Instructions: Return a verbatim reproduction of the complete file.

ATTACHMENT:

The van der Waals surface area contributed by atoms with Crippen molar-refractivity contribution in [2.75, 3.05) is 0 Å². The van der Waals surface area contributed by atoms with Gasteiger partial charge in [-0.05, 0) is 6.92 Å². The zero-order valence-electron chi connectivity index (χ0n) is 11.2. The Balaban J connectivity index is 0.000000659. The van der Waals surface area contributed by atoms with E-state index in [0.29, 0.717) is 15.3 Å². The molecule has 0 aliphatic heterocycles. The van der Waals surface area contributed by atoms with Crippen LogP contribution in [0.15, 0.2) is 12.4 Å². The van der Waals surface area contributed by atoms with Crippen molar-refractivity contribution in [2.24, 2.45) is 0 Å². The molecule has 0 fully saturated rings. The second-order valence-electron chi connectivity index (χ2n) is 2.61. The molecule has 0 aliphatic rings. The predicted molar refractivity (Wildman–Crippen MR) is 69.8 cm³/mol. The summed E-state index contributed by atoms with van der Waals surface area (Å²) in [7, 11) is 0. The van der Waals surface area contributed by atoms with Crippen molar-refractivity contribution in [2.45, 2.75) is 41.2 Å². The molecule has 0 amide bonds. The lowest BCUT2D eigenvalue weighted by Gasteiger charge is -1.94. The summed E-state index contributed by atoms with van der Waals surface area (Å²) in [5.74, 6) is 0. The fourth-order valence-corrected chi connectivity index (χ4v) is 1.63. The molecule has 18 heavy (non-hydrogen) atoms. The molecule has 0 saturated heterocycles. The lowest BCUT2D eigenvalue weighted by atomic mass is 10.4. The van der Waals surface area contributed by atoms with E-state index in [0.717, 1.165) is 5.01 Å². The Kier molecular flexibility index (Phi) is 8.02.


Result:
The van der Waals surface area contributed by atoms with Crippen molar-refractivity contribution in [2.75, 3.05) is 0 Å². The van der Waals surface area contributed by atoms with Gasteiger partial charge in [-0.05, 0) is 6.92 Å². The zero-order valence-electron chi connectivity index (χ0n) is 11.2. The Balaban J connectivity index is 0.000000659. The van der Waals surface area contributed by atoms with E-state index in [0.29, 0.717) is 15.3 Å². The molecule has 0 aliphatic heterocycles. The van der Waals surface area contributed by atoms with Crippen LogP contribution in [0.15, 0.2) is 12.4 Å². The van der Waals surface area contributed by atoms with Crippen molar-refractivity contribution in [2.24, 2.45) is 0 Å². The molecule has 0 fully saturated rings. The second-order valence-electron chi connectivity index (χ2n) is 2.61. The molecule has 0 aliphatic rings. The predicted molar refractivity (Wildman–Crippen MR) is 69.8 cm³/mol. The summed E-state index contributed by atoms with van der Waals surface area (Å²) in [7, 11) is 0. The van der Waals surface area contributed by atoms with Crippen molar-refractivity contribution in [2.45, 2.75) is 41.2 Å². The molecule has 0 amide bonds. The lowest BCUT2D eigenvalue weighted by Gasteiger charge is -1.94. The summed E-state index contributed by atoms with van der Waals surface area (Å²) in [5.74, 6) is 0. The fourth-order valence-corrected chi connectivity index (χ4v) is 1.63. The molecule has 18 heavy (non-hydrogen) atoms. The molecule has 0 saturated heterocycles. The lowest BCUT2D eigenvalue weighted by atomic mass is 10.4. The van der Waals surface area contributed by atoms with E-state index in [0.717, 1.165) is 5.01 Å². The Kier molecular flexibility index (Phi) is 8.02.